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Italian rugby league team tackle some bulb-planting to back £1 million campaign
The Italian rugby league team did their bit to help tackle cancer by planting bulbs in support of the Telegraph & Argus Bradford Crocus Cancer Appeal.
Members of the national squad took time out of their busy Rugby League World Cup 2013 training schedule to plant crocus bulbs at the University of Bradford and back our £1 million fundraising campaign.
The players, who have been training in the region as they make their World Cup debut, dug in by planting bulbs in the University’s Peace Garden yesterday.
Earlier this year, we announced our campaign to raise £1 million to buy the University’s Institute of Cancer Therapeutics (ICT) a new proteomic mass spectrometer, which could hold the key to its scientists pioneering less-toxic cancer treatments.
The autumn crocus has become a symbol of what can be achieved by the ICT’s researchers, who took a natural compound from the native British flower, called colchicine, to create a new chemical entity designed to find and destroy all forms of solid tumour.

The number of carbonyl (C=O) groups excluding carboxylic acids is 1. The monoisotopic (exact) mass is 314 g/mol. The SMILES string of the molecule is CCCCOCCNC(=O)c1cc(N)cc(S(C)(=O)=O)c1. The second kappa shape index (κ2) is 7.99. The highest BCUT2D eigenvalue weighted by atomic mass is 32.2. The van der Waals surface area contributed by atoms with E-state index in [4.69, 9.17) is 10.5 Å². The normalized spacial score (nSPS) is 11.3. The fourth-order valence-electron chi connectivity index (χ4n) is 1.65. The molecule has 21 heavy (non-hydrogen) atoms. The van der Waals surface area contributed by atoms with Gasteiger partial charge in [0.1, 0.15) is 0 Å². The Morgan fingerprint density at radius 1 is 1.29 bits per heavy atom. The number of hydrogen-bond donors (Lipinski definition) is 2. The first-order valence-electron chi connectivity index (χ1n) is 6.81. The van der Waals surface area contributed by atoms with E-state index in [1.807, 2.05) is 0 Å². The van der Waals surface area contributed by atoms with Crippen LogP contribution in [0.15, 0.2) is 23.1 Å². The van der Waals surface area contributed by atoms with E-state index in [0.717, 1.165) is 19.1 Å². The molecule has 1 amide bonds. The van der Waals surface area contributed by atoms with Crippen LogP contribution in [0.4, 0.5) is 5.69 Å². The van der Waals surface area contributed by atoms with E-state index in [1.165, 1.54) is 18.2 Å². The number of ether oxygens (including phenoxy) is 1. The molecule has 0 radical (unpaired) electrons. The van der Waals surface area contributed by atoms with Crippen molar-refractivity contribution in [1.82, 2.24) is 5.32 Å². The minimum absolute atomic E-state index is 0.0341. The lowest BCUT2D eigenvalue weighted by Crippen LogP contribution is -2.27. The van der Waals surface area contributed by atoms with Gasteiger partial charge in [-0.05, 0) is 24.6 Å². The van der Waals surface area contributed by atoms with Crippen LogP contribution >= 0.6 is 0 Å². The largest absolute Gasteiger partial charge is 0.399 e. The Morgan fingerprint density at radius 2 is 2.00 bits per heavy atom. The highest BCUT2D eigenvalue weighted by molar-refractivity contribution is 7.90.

In 2011, its scientists hit the international headlines when they unveiled their pioneering ‘smart bomb’ tumour-blasting treatment, which is due to begin clinical trials next year.
The therapy has been dubbed a ‘smart bomb’ because it only becomes active and detonates when in contact with an enzyme released by a cancerous tumour, which means once a tumour is targeted it breaks up the blood vessels sustaining the cancer and starves it.
This means the drug is unlikely to have any of the side-effects on healthy tissue commonly seen in chemotherapy treatments.
A new mass spectrometer will allow scientists at the ICT to study the role of proteins in cancer ten times quicker than ever before and it is hoped could hail similar breakthroughs in the war on cancer.
Professor Laurence Patterson, director of the ICT, said: “I’m really pleased these sportsmen are supporting this local cause, it is brilliant that more and more people and businesses are getting involved in our £1 million appeal.
“We want to get the people of our community behind this and to be proud of the fact that this cancer research is happening in Bradford.”